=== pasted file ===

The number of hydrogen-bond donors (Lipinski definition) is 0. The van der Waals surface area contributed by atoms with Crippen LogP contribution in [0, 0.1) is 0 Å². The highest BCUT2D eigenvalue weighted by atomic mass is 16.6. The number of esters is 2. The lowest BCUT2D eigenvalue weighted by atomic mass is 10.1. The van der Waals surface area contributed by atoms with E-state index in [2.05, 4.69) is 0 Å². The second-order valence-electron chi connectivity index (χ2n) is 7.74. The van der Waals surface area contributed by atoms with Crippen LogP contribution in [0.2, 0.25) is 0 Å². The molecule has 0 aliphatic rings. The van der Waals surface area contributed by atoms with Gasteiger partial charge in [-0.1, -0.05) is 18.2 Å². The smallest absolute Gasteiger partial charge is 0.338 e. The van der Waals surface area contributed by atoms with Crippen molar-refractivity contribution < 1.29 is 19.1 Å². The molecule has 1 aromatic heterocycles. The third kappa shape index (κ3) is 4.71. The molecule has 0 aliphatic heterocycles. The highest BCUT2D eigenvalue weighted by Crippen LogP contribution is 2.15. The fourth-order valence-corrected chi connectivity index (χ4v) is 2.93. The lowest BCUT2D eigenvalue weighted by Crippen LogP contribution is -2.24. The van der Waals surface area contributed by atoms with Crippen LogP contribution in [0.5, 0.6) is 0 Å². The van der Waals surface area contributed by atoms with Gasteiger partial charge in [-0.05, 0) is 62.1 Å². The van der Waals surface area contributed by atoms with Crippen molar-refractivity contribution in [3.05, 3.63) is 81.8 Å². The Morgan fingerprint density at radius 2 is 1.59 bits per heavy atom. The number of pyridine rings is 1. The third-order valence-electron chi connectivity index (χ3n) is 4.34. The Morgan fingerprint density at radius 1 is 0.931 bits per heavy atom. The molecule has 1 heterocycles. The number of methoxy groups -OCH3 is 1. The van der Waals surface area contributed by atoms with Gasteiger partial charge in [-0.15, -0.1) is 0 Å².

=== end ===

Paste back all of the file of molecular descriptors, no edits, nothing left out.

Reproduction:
The number of hydrogen-bond donors (Lipinski definition) is 0. The van der Waals surface area contributed by atoms with Crippen LogP contribution in [0, 0.1) is 0 Å². The highest BCUT2D eigenvalue weighted by atomic mass is 16.6. The number of esters is 2. The lowest BCUT2D eigenvalue weighted by atomic mass is 10.1. The van der Waals surface area contributed by atoms with E-state index in [2.05, 4.69) is 0 Å². The second-order valence-electron chi connectivity index (χ2n) is 7.74. The van der Waals surface area contributed by atoms with Crippen LogP contribution in [0.2, 0.25) is 0 Å². The molecule has 0 aliphatic rings. The van der Waals surface area contributed by atoms with Gasteiger partial charge in [-0.1, -0.05) is 18.2 Å². The smallest absolute Gasteiger partial charge is 0.338 e. The van der Waals surface area contributed by atoms with Crippen molar-refractivity contribution < 1.29 is 19.1 Å². The molecule has 1 aromatic heterocycles. The third kappa shape index (κ3) is 4.71. The molecule has 0 aliphatic heterocycles. The highest BCUT2D eigenvalue weighted by Crippen LogP contribution is 2.15. The fourth-order valence-corrected chi connectivity index (χ4v) is 2.93. The lowest BCUT2D eigenvalue weighted by Crippen LogP contribution is -2.24. The van der Waals surface area contributed by atoms with Crippen LogP contribution in [0.5, 0.6) is 0 Å². The van der Waals surface area contributed by atoms with Gasteiger partial charge in [-0.05, 0) is 62.1 Å². The van der Waals surface area contributed by atoms with Crippen molar-refractivity contribution in [3.05, 3.63) is 81.8 Å². The Morgan fingerprint density at radius 2 is 1.59 bits per heavy atom. The number of pyridine rings is 1. The third-order valence-electron chi connectivity index (χ3n) is 4.34. The Morgan fingerprint density at radius 1 is 0.931 bits per heavy atom. The molecule has 1 heterocycles. The number of methoxy groups -OCH3 is 1. The van der Waals surface area contributed by atoms with Gasteiger partial charge in [-0.15, -0.1) is 0 Å².